Effectiveness of pharmacist home health care for tupe 2 diabetes in Bangkok metropolitan : a community based study / Sirirat Tunpidhart = ประสิทธิผลของเภสัชกรเยี่ยมบ้านในการดูแลผู้ป่วยโรคเบาหวาน ประเภท 2 ในชุมชน เขตกรุงเทพมหานคร / ศิริรัตน์ ตันปิชาติ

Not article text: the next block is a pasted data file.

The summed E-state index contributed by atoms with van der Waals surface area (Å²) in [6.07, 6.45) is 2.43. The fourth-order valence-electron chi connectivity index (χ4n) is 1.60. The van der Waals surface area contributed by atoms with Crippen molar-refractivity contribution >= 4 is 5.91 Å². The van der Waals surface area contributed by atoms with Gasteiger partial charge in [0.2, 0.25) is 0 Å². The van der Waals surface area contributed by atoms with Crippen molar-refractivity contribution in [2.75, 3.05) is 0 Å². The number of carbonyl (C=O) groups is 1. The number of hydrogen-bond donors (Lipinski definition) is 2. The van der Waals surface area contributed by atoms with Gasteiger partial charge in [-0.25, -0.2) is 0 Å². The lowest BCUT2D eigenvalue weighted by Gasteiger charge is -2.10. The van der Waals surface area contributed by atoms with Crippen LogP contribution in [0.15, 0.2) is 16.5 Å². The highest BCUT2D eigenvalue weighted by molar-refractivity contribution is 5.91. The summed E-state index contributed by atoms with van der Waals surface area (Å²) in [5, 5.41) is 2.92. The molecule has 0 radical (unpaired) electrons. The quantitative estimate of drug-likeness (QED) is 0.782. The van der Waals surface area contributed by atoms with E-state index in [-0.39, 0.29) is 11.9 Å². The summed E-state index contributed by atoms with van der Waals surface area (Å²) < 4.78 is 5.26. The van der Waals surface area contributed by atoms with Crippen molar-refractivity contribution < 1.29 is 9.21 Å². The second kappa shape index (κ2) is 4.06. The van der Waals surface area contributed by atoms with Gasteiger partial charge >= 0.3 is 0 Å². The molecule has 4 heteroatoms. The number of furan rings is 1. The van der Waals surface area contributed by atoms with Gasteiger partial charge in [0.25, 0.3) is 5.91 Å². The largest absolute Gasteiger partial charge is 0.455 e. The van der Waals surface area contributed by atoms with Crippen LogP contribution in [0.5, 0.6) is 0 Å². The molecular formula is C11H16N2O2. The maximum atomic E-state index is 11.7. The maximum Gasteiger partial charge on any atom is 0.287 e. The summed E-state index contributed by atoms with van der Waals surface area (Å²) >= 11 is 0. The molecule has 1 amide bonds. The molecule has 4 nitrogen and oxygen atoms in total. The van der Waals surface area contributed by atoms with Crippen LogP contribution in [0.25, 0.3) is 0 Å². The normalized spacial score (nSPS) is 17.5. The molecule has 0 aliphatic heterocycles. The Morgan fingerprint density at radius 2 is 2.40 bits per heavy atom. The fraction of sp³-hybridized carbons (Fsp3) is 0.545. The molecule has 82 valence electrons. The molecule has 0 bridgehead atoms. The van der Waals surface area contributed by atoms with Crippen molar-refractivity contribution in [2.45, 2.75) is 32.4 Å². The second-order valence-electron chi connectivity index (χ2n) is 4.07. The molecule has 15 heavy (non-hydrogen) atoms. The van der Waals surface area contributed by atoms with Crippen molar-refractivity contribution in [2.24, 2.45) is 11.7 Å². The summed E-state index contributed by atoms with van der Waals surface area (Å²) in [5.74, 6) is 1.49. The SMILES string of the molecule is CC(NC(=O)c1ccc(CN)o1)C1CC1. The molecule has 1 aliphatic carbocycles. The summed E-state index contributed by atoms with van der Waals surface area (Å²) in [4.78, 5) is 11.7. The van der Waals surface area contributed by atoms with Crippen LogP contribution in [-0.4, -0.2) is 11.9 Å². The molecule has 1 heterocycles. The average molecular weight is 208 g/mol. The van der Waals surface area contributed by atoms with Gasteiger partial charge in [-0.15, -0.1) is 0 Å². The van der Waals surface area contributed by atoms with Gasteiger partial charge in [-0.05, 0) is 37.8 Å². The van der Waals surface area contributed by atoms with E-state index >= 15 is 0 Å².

Background: The diabetes was common chronic disease in Thailand with increasing burdens of morbidity and mortality. There were 42.8% of diabetes patients in Bangkok who had been treated but disease conditions were uncontrolled. The diabetes was associated with metabolic risk of co-morbidities and treated with polypharmacy. Consequently, diabetes with the drug related problems (DRPs) frequently occur, leading to problems on disease controlled. The objective of this study was to assess the effectiveness of community pharmacist home health care for diabetic patients in community-based Bangkok Metropolis. The community pharmacists were required to indentify the drug related problems of diabetes by using medication therapy management (MTM) as the service template. Methods: This study was an action research using one group before-and-after. The Thirty-four communities out of 68 Bangkok Metropolitan Health Centers were participating in referring uncontrolled diabetic patients to 3 community pharmacy settings for home health care visits. The study populations were 288 uncontrolled diabetic patients with high prevalence of drug related problems were purposively identified by nurses from primary care units during their regular home health visits and referred to community pharmacists. Three pharmacist home health care interventions using MTM services were planned over the 6-month period. Two additional pharmacist home visits were also conducted for outcome assessment. The average time spent by the pharmacist on each patient was approximately 60 minutes of which 20 minutes were spent on patient and/or caregiver interview and medication review and 40 minutes on intervention, patient medication record, documentation, and referral if needed. Results: The mean (SD) age of 288 patients was 66.0 (9.4) years and 75.3% were female of 288 patients. Hypertension was the main co-morbidity found in 81.7% of patients, and 90% with two or more diseases. They were taking on the average (SD) of 7.1 (3) medications and 89.3% of patients had 4 or more medications. A total of 858 drug related problems or 2.98 problems per patient were identified by registered community pharmacist. Among these, 822 or 95% were non-adherence. The peripheral neuropathy was the major clinical symptoms detected in 134 of patients. Inappropriate eating behavior and lack of exercise were life- style problems. After 3 interventions, non-adherence level was changed to adherent level and partial adherent by 18.2%, 26%, respectively. Fasting blood glucose level > 126 mg/dL was improved in 3.38% of patients, while blood pressure level was improved in 56.1% of patients by changing from hypertension stage II to lower stage. Out of 34 cases referred to physicians, 55% or 19 cases had their medications altered as recommended by community pharmacists. Conclusion: This study concluded that community pharmacist home health care could alleviate patients' medication utilization problems and would thus improve overall quality of patient care. The integrated care among primary care units and community pharmacists would be recommended to extend to other provinces and at a larger scale. Policy: Community pharmacy services have not been a part of universal health coverage. However, Medication Therapy Management (MTM) for chronic conditions provided by pharmacists, cover improve quality of patient medication utilization, and they should be included as a part of benefit package for patients. Integrating community pharmacy services as a part of health benefit scheme would improve patient medication utilization and in turn improving patient outcomes.